The strength of the chassis and torque of the diesel engine might be unchallenged yet the vehicle’s sheer size can present the occasional parking challenge. Anyone thinking of buying a Longbed needs to make sure it won’t be sticking out of their garage as not all UK houses – or even off-road parking spaces – can cope with a 5,405 mm vehicle. The narrow and tightly packed bays of supermarkets can present another challenge – best to park away from most other cars as you can block traffic flow.
All variants have four full-size doors and there’s a good amount of space both up front and for three people in the back, the only downside being no place to leave personal belongings either out of sight or locked in the loadbay. An extra-cost tonneau cover would solve that though and I was surprised that even the top-spec Rhino test vehicle didn’t have that.
RWD, 4WD, 4WD L
A week and a bit driving the Longbed Rhino had me rating it just about perfect for the conditions. If roads are slippery, high range 4×4 is easy enough to engage, this being done via a dial beside the handbrake. You can also select 4L, with the default being rear-drive.
The lack of a load in the tray can mean one or both back tyres will spin even with a light foot on the throttle on a wet driveway if it’s inclined and gravel like mine is. Starting in 4H solves that.
Yes it’s big but I didn’t find the width to be an issue as it would be in something like a VW Amarok. The diesel engine has masses of torque, the automatic gearbox smooths out any turbo surge and there’s even – surprisingly – a not unappealing exhaust note.
Something which can’t be disguised, even by that long wheelbase, is the ladder frame chassis’ inherent default to rugged rather than super-smooth ride.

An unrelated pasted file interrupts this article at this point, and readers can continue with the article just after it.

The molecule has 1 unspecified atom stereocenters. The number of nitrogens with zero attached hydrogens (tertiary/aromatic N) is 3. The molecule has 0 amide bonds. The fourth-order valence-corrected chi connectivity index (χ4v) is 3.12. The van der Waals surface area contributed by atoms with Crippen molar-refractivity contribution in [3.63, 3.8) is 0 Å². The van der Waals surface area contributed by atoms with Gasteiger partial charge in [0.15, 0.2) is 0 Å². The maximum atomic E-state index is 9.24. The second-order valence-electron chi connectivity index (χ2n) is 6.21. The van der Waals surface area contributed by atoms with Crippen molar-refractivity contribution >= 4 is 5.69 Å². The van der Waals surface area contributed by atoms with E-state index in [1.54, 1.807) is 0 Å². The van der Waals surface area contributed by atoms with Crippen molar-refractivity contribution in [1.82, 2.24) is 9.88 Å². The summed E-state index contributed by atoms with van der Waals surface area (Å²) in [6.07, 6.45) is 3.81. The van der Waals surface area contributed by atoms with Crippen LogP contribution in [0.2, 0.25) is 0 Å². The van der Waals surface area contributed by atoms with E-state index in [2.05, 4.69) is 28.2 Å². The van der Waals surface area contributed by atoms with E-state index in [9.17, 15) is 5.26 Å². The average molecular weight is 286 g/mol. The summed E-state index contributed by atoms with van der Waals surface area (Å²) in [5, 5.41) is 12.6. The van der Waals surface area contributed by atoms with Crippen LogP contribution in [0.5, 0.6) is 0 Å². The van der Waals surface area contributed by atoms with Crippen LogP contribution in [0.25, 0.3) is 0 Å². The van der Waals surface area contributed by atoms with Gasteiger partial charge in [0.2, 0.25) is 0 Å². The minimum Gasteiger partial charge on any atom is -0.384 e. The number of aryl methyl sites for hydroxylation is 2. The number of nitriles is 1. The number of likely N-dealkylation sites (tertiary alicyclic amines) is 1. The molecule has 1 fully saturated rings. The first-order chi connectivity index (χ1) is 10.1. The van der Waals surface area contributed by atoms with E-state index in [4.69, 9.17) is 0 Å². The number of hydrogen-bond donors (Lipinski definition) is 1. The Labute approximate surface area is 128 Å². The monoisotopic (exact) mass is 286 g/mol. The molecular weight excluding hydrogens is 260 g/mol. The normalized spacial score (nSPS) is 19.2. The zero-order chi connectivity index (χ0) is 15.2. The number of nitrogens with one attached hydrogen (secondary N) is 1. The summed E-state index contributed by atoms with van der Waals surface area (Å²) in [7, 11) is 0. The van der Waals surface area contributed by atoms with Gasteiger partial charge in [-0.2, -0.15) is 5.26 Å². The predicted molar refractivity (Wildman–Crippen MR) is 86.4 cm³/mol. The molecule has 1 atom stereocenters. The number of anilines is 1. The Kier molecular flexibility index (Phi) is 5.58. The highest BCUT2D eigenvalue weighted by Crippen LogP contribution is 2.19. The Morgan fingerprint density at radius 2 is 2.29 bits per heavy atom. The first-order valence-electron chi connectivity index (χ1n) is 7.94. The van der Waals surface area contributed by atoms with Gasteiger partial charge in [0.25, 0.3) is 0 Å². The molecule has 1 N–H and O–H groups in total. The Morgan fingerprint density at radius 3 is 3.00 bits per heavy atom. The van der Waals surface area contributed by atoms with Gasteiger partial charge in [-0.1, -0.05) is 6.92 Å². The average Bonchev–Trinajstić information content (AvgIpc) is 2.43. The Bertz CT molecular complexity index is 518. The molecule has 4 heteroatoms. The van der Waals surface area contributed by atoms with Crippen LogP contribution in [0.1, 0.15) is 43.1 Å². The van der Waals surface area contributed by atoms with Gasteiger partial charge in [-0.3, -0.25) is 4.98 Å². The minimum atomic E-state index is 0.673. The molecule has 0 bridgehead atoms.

The Musso LWB jitters over rough road surfaces but at least it never bangs and roadholding is actually really good; it can take a little while to get used to how much the thing will lean though. Yet like most Land Rovers, once you accept that, the Musso can be properly engaging to drive at, say, seven tenths of its limits. Above that, at least in the wintry conditions which defined my time with the car, it’s best not to push things and risk loss of composure.
Something which all SsangYongs have in common is value for money. It’s just a pity that more people don’t know the brand’s vehicles, and that includes the seven-year warranty. Even if the new Musso might be too lengthy for some, it’s ideal for those whose priorities are a high quality interior with all the latest technology, allied to maximum towing and load capacity. It’s also good to be driving a vehicle which you know is a bit like how a Subaru or an Isuzu is Britain: you don’t see many but the people who buy them know how long-lasting they are.
Life cycle & manufacture
Revealed three years ago this month in South Korea as the Rexton Sports, the standard pick-up was joined by the long body in January 2019, the second of the duo taking just over 18 months to reach the UK. Both Q200 and Q200L are, like all SsangYongs, manufactured at the company’s Pyeongtaek plant.
The Musso was also supposed to be assembled in partnership with Saudi National Automobiles Mfg (SNAM) from later this year but that will inevitably be on hold until SsangYong’s main bank and Mahindra & Mahindra work out a way forward over the outstanding debt repayments which fell due last year.
The SsangYong Musso range starts at GBP22,355 (excluding VAT). All variants are powered by a 133 kW (181 PS) and 420 Nm 2,157 cc four-cylinder diesel. Both manual and automatic transmissions have six speeds. CO2 averages are 211-235 g/km. The Rhino Longbed costs from GBP30,355 before VAT.